Michal Adler is carrying her famous father's torch in the harmonica trio he started, and she's paving her own way with a debut solo album.

March 10, 2009 10:43
4 minute read.

Michal Adler 88 248. (photo credit: Courtesy)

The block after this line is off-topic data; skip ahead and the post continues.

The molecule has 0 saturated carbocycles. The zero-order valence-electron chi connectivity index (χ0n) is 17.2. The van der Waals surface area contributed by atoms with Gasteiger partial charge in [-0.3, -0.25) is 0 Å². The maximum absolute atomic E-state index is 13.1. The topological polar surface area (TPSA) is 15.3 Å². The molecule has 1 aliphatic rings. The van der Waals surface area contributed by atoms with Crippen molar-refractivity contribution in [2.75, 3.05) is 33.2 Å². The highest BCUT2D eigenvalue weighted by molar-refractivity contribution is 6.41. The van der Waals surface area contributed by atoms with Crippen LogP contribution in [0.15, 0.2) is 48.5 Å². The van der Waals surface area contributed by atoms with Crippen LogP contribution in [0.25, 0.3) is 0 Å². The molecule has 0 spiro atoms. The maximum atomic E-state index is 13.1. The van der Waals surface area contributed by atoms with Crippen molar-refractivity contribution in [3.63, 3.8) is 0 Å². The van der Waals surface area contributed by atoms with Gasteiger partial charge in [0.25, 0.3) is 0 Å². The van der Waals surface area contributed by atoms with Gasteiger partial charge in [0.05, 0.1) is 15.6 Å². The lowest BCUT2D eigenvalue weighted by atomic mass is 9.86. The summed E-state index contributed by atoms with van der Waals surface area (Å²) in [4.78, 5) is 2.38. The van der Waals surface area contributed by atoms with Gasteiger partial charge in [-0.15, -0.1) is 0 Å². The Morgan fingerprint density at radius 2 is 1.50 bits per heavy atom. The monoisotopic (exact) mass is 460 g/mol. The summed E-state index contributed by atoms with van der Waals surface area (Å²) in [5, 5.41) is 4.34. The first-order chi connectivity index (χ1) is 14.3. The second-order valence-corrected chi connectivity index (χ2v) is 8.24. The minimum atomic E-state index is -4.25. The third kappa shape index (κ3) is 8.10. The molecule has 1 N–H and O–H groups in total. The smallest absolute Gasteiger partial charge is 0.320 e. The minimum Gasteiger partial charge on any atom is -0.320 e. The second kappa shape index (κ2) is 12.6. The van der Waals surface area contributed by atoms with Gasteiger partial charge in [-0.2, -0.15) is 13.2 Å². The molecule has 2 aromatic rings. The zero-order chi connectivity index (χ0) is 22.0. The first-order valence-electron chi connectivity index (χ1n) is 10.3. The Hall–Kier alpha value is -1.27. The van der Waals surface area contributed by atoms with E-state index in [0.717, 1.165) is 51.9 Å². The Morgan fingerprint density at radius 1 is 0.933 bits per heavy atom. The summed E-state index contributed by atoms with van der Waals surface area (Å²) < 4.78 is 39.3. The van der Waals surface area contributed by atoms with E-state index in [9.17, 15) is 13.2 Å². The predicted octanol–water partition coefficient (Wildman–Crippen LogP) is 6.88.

Michal Adler almost didn't follow in her father Danny's footsteps as a harmonica virtuoso. Even though Danny, known as one of the world's great harmonica players, started teaching his daughter the family trade from an early age, her heart was more into athletics. "My father gave me my first harmonica, the same kind that he played - a solo harmonica. I was around 13 or 14 and I immediately started playing. But I was more interested in sports. I was an athlete and focused on swimming, right through the army," said Adler, speaking from her home in the Tel Aviv area. "But even when I later began working as a lifeguard, I would take out a harmonica and play by the pool. That was how I met Shlomo." Adler was referring to her husband, Shlomo Gronich, the veteran genre-crossing musician and singer. "Someone heard me playing poolside and asked me if I wanted to meet Shlomo, because she thought we would hit it off, both being musicians. But I had a boyfriend at the time. But around five months later, Shlomo needed a harmonica player for a recording session and he called me. We met and haven't separated since," she said. Gronich and Adler have been making music together for over 10 years, performing with Gronich and the Sheba Choir, and playing a Gronich-penned rhapsody for harmonica and orchestra with the Israel Camerata Orchestra called "Michal." But Adler has really made her name as a world-class harmonica soloist in The Adler Trio, the internationally known harmonica trio founded by her father in 1962, together with his brother Dror. "The person who had replaced my father in the trio wanted to leave to pursue law, and Dror asked me to replace him. That was nine years ago. Dror heard me play 'Michal,' which was a complicated composition - as only Shlomo knows how to compose - so he figured I was good enough," laughed Adler. The Adler Trio, one of the only harmonica trios around, performs extensively in Israel and abroad, including at an Israel Festival event featuring Adler called 'Harmonica and Friends' and at artists workshops in Hong Kong. In 2004, Adler served as a judge in the International Harmonica Festival in Japan, and she was presented with a gold-plated harmonica by the head of harmonica manufacturer Suzuki - the Fender of harmonicas. The group's signature tune is "Harmonicadence," a composition in three movements for harmonica trio, strings and percussion, composed by Gronich especially for them and featuring Adler as soloist. When Adler talks harmonica, it sounds like she's on a one-woman crusade to educate and entertain. "People say harmonica and they think about Bob Dylan's mouth harp. But the harmonica can have four octaves, the most of any wind instrument. There's really no restriction of what can come out of it," she says. Together with the Trio, which also includes Jacob Kol, who joined in 1975, Adler travels around to schools to run workshops on the instrument via the Education Ministry's culture basket. "We teach the kids about the instrument. The harmonica isn't an instrument they recognize or know very well. We play them all different styles and show them that it's possible to play almost anything on the harmonica," she said. THAT WAS partially the idea behind Adler's newly released first solo album, appropriately entitled Harmonica. Subtitled "Israeli Classics in a Current Vibe," the album takes pop standards by the likes of Shalom Hanoch, Mati Caspi, Shlomo Artzi, and of course, Gronich, and rejigs them in instrumental, chill-out versions, somewhere between trip hop and world music. "The harmonica has such an old-fashioned connotation to it - like going to the campfire and sitting around playing 'Oh Susanna,'" said Adler. "My idea for this album was to show that the harmonica can sound current, so I went in that direction - a little electronic, a little ethnic with the integration of instruments like the oud. I tried to break the boundaries of the instrument. I chose songs that I love and tried to play them in the way in which I felt them, not exactly the way the singer may have sung them, but in a way that spoke to me personally." Adler said she didn't know if all of the artists she paid tribute to have heard the album, but that she's heard from a couple. "Mati Caspi told me he really liked it. That's good enough for me. And, of course, Shlomo, but that doesn't count," she laughed. While Adler and Gronich get along famously at home where they raise their two daughters, Adler admits that professionally, it hasn't always been easy. "Shlomo's very pedantic, and he hears music differently than me. I like to move around a note, and he's more accurate, which comes from his classical background," she said. "So sometimes there's arguments, but we always end up meeting somewhere in the middle." As far as harmonica players she admires, Adler has some favorites, including, not surprisingly, her father. "I love my father's tone. But as far as groove goes, there's a harmonica player named Toots Thielemans who's amazing," she said referring to the legendary Belgian player. When told her playing on her new album is reminiscent of Stevie Wonder, she reacted with surprise. "There can't be a better compliment. He really is one of the best." It takes one to know one.

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